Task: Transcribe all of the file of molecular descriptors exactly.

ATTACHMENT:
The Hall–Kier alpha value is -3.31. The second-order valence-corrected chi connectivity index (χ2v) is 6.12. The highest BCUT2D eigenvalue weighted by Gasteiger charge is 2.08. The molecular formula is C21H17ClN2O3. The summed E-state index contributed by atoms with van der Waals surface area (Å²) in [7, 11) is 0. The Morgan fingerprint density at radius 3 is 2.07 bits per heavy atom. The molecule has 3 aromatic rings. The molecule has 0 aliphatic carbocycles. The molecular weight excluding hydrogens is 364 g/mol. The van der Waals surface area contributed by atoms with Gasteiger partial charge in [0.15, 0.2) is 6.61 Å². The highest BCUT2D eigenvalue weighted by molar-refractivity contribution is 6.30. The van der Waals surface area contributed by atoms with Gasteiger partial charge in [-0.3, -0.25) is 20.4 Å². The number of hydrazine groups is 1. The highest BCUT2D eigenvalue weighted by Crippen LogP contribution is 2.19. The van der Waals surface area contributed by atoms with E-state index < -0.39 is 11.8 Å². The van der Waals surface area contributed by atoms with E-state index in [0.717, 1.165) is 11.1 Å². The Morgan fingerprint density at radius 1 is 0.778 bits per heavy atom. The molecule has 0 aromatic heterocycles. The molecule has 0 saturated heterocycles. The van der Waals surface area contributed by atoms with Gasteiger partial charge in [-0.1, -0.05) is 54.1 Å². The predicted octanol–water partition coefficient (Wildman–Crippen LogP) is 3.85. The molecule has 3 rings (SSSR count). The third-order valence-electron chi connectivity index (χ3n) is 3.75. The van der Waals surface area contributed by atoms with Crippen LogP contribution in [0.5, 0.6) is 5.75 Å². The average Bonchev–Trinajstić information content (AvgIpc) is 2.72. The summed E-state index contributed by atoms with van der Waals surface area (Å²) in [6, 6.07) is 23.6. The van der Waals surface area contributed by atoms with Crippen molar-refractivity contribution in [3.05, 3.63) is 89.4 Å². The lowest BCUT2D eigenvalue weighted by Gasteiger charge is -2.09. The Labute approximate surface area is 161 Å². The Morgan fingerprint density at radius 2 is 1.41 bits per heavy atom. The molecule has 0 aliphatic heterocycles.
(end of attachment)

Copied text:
The Hall–Kier alpha value is -3.31. The second-order valence-corrected chi connectivity index (χ2v) is 6.12. The highest BCUT2D eigenvalue weighted by Gasteiger charge is 2.08. The molecular formula is C21H17ClN2O3. The summed E-state index contributed by atoms with van der Waals surface area (Å²) in [7, 11) is 0. The Morgan fingerprint density at radius 3 is 2.07 bits per heavy atom. The molecule has 3 aromatic rings. The molecule has 0 aliphatic carbocycles. The molecular weight excluding hydrogens is 364 g/mol. The van der Waals surface area contributed by atoms with Gasteiger partial charge in [0.15, 0.2) is 6.61 Å². The highest BCUT2D eigenvalue weighted by molar-refractivity contribution is 6.30. The van der Waals surface area contributed by atoms with Gasteiger partial charge in [-0.3, -0.25) is 20.4 Å². The number of hydrazine groups is 1. The highest BCUT2D eigenvalue weighted by Crippen LogP contribution is 2.19. The van der Waals surface area contributed by atoms with E-state index < -0.39 is 11.8 Å². The van der Waals surface area contributed by atoms with E-state index in [0.717, 1.165) is 11.1 Å². The Morgan fingerprint density at radius 1 is 0.778 bits per heavy atom. The molecule has 0 aromatic heterocycles. The molecule has 0 saturated heterocycles. The van der Waals surface area contributed by atoms with Gasteiger partial charge in [-0.1, -0.05) is 54.1 Å². The predicted octanol–water partition coefficient (Wildman–Crippen LogP) is 3.85. The molecule has 3 rings (SSSR count). The third-order valence-electron chi connectivity index (χ3n) is 3.75. The van der Waals surface area contributed by atoms with Crippen LogP contribution in [0.5, 0.6) is 5.75 Å². The average Bonchev–Trinajstić information content (AvgIpc) is 2.72. The summed E-state index contributed by atoms with van der Waals surface area (Å²) in [6, 6.07) is 23.6. The van der Waals surface area contributed by atoms with Crippen molar-refractivity contribution in [3.05, 3.63) is 89.4 Å². The lowest BCUT2D eigenvalue weighted by Gasteiger charge is -2.09. The Labute approximate surface area is 161 Å². The Morgan fingerprint density at radius 2 is 1.41 bits per heavy atom. The molecule has 0 aliphatic heterocycles.